- Albacore are the only tuna allowed by the Food and Drug Administration to be marketed and sold as white meat. Because of this distinction, albacore is the most prized tuna meat in the United States.
- Albacore is considered inferior to other tuna meat in Japan for the exact same reason. Only some members of the billfish family (marlins, swordfish) and the mako shark are faster. Albacore have been recorded going over 55 knots.
- Close to 200,000 tons of albacore are harvested every year, most coming from the Pacific Ocean.
Cobia coloration is dark brown with a light underside and black fins. They have elongated bodies that are somewhat shaped like a shark’s and allow the cobia to be very strong and swift swimmers. A dark lateral stripe extends the length of the body from the eye to the deeply forked tail. There are two dorsal fins; the first a series of 8 to 10 separated spines, the second one to two spines and 20 to 30 soft rays. The head is broad and depressed. They have a large mouth and the lower jaw projects far past the upper jaw.
Young cobia are more colorful than adults, with spotting of green, orange and bronze and alternating black and white stripes. As the only species in the family Rachycentridae, their closest relative is the remora, also known as the sharksucker because they will attach themselves to the sides of sharks.
Cobia are opportunistic feeders that usually feed near the bottom but will also take prey at or near the surface. They forage on crabs, squid and small fishes. As cobia mature, fish become a more prominent part of their diet, but crustaceans, particularly shrimp, squid and crabs, still make up the majority of their forage, thus their common name crabeater.
Cobia are found worldwide in all tropical and temperate seas except for the eastern Pacific. In the western Atlantic, cobia inhabit waters from Cape Cod south to Argentina; in the eastern Atlantic from Morocco south to South Africa; and in the western Pacific from Japan to Australia. They are most plentiful in the Gulf of Mexico.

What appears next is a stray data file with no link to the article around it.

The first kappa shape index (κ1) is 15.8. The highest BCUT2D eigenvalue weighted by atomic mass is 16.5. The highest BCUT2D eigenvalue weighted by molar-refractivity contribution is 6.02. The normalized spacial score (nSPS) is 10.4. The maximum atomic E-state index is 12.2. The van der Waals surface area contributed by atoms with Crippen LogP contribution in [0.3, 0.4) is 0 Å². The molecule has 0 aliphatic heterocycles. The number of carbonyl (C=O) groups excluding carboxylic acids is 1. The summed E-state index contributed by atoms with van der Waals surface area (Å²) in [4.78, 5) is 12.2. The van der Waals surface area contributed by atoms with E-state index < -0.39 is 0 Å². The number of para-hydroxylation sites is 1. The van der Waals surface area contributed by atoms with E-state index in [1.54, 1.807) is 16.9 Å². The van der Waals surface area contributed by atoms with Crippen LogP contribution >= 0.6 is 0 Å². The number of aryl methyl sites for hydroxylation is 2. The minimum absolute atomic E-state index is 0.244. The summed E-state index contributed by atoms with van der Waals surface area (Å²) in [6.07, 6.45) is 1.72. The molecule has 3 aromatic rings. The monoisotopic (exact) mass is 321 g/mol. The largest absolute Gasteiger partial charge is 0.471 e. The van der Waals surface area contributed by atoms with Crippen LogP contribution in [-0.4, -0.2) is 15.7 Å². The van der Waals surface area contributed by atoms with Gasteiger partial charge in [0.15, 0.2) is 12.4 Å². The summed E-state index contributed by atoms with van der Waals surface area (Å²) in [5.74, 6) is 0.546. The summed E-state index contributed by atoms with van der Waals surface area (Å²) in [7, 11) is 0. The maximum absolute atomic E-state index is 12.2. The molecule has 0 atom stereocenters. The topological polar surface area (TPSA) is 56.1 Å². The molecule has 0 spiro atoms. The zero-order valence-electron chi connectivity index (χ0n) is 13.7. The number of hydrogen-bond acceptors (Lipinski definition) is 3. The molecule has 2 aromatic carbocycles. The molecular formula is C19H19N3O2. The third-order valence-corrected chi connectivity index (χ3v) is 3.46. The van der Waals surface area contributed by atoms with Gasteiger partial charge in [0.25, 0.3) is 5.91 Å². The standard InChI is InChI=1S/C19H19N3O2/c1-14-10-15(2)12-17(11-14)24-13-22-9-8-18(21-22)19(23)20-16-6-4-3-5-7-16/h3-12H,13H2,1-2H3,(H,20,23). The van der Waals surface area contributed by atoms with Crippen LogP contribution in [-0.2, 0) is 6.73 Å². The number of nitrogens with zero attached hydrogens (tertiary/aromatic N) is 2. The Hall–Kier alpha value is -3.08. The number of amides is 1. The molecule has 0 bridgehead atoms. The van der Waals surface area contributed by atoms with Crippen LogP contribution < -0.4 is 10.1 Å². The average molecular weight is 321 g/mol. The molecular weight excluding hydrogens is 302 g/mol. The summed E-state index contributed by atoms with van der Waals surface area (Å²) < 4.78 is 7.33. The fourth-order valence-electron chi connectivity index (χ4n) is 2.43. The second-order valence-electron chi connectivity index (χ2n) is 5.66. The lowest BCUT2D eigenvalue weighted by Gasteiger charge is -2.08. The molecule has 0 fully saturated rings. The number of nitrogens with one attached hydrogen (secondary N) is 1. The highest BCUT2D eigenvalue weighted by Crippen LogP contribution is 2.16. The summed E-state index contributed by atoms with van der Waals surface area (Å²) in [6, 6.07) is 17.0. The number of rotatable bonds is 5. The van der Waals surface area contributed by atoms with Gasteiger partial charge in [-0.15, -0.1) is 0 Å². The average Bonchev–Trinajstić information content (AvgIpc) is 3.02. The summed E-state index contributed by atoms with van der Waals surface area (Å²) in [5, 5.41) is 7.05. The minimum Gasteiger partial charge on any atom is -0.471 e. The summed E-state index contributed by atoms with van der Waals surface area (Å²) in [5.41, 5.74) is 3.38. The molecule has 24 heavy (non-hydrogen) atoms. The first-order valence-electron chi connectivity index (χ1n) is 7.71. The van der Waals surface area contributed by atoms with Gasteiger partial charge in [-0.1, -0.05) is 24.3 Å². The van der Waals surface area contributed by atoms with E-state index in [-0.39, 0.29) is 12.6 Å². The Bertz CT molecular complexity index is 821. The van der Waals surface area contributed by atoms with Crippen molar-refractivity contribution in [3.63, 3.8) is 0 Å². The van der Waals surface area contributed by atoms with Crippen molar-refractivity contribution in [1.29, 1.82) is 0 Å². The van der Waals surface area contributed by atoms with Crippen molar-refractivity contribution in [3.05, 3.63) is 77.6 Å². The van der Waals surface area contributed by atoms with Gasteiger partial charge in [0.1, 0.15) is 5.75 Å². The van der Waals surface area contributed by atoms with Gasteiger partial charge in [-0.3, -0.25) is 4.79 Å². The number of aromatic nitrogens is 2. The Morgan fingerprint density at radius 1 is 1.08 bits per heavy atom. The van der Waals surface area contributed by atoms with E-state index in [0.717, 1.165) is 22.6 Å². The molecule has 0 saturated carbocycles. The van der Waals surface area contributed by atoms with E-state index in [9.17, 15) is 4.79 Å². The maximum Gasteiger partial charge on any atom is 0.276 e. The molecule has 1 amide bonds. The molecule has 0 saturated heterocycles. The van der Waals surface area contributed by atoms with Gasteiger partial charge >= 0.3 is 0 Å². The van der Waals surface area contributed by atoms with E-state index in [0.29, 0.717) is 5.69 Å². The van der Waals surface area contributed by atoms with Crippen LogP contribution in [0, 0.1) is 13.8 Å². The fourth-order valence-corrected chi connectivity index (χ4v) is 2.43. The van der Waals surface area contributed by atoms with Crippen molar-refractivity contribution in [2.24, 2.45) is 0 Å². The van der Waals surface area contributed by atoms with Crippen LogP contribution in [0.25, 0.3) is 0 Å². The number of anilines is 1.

Cobia inhabit both inshore and offshore environs in relatively shallow waters along the continental shelf. Location is based largely on season and water temperature. They will generally migrate between inshore and offshore locations depending on which area is closest to the cobias preferred temperature 67 F. Near shore, cobia like bays, bridges, inlets and mangrove forests, and are attracted to areas with current and wave action. Offshore, they often congregate near navigational buoys and large stationary objects such as boat wrecks and oilrigs.
Young cobia are frequently schooling fish, but adult tend to be solitary or will travel with schools of shark mixed with a few other cobia.
- Because cobia have similar features to sharks, such as their wide heads, slick skin and pointed dorsal fin, they are often mistaken for sharks.
- A cobia tagged at Port Canaveral, Florida turned up in the northern Gulf of Mexico, close to 900 miles away, 46 days later – an average of almost 20 miles a day.
- Cobia are often found with manta rays, so whenever manta rays are observed cobia may be nearby.
- The all-tackle world record for cobia is 135 pounds, 9 ounces, caught off the coast of Australia in 1985.